Clear The Air News Tobacco Blog Rotating Header Image

Tobacco Profits Going Up in Smoke?

Tobacco Profits Going Up in Smoke? (PM, CG, RAI)

07 April, 2008 12:06:00 Thom Buschman – Investerms

Tobacco companies may face an uphill battle against regulators after new legislation was proposed that would give the U.S. Food and Drug Administration (FDA) authority of tobacco products. The House Energy and Commerce Committee voted 38-12 in favor of the proposal that is now ready to be passed on to the U.S. Senate before becoming effective. Shareholders of tobacco companies are divided as the legislation may benefit some while hurting others.

The new legislation is expected to impose significant restrictions on marketing as well as require larger warning labels. These are developments that are more likely to hurt smaller tobacco companies rather than the nationally-recognized and established brand names. This means that big companies like Philip Morris International (NYSE: PM), which recently spun off from Altria Group (NYSE: MO), stand to benefit at the expense of other smaller players like Carolina Group (NYSE: CG) and Reynolds American (NYSE: RAI).

This may sound great for larger companies, but there is a big downside. The FDA will also likely require manufacturers and importers of tobacco to pay user fees to fund the new regulatory responsibilities under the bill. These fees are expected to net $90 million this year, but increase to $755 million by 2018. These fees would be assessed based on market share, which means that the lion’s share of the fees will be levied on companies like Philip Morris.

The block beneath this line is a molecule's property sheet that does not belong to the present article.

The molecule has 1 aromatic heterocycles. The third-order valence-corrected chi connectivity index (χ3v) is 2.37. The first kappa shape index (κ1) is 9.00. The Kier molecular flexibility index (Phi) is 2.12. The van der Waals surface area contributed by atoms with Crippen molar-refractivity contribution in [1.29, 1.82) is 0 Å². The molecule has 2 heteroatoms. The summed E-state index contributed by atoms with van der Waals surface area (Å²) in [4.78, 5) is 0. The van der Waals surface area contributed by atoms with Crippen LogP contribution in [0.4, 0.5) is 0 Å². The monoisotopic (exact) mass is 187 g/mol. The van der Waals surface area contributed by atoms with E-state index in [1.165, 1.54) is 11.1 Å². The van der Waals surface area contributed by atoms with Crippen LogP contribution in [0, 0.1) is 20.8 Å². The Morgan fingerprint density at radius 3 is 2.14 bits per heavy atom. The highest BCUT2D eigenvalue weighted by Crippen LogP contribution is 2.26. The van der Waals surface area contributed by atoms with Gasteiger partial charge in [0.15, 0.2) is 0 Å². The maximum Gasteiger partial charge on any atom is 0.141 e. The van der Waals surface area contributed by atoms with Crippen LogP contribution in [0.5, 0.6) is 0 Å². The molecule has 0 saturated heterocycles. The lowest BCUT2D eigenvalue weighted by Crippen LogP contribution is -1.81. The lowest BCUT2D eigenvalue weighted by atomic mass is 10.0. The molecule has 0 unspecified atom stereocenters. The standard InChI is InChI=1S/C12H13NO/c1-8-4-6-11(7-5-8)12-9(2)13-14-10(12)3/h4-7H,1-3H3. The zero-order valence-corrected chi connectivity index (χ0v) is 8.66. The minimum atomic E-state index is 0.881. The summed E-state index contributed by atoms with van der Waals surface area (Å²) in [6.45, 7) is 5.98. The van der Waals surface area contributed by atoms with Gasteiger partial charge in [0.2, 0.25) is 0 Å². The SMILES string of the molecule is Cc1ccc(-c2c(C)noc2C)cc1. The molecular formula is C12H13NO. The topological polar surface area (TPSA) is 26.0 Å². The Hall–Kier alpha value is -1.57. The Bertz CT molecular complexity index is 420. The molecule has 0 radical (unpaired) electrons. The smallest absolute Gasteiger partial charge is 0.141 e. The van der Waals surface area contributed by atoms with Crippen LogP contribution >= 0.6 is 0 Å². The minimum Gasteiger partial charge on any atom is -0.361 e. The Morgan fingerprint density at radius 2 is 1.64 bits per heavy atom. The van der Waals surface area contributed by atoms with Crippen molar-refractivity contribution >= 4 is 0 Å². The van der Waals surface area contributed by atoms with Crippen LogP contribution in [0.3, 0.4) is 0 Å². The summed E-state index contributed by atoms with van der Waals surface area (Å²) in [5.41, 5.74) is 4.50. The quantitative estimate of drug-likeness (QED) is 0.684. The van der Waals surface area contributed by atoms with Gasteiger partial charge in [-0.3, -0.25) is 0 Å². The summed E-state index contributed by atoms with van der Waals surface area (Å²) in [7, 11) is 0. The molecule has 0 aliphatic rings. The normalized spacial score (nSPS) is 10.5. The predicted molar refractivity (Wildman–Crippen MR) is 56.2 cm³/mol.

The best options for shareholders may be those tobacco companies with greater international exposure. Companies like Imperial Tobacco Group (NYSE: ITY) with particular strengths in the United Kingdom, Germany, The Netherlands, Belgium, the Republic of Ireland, France, Spain, Greece, Poland, Ukraine, Russia, Australia, Taiwan and sub-Saharan Africa are of particular interest. Strong international brands may become more important than strong domestic brands if the measures pass.

In the end, tobacco companies are likely to suffer from these new measures. Reduced marketing will put pressure on top-line growth by limiting their ability to attract new customers. Meanwhile, the fees associated with the new regulation will put pressure on margins and negatively impact the bottom-line. Combined, this is bad news for tobacco companies if the bill is passed in its current state.

Leave a Reply

Your email address will not be published. Required fields are marked *

You may use these HTML tags and attributes: <a href="" title=""> <abbr title=""> <acronym title=""> <b> <blockquote cite=""> <cite> <code> <del datetime=""> <em> <i> <q cite=""> <s> <strike> <strong>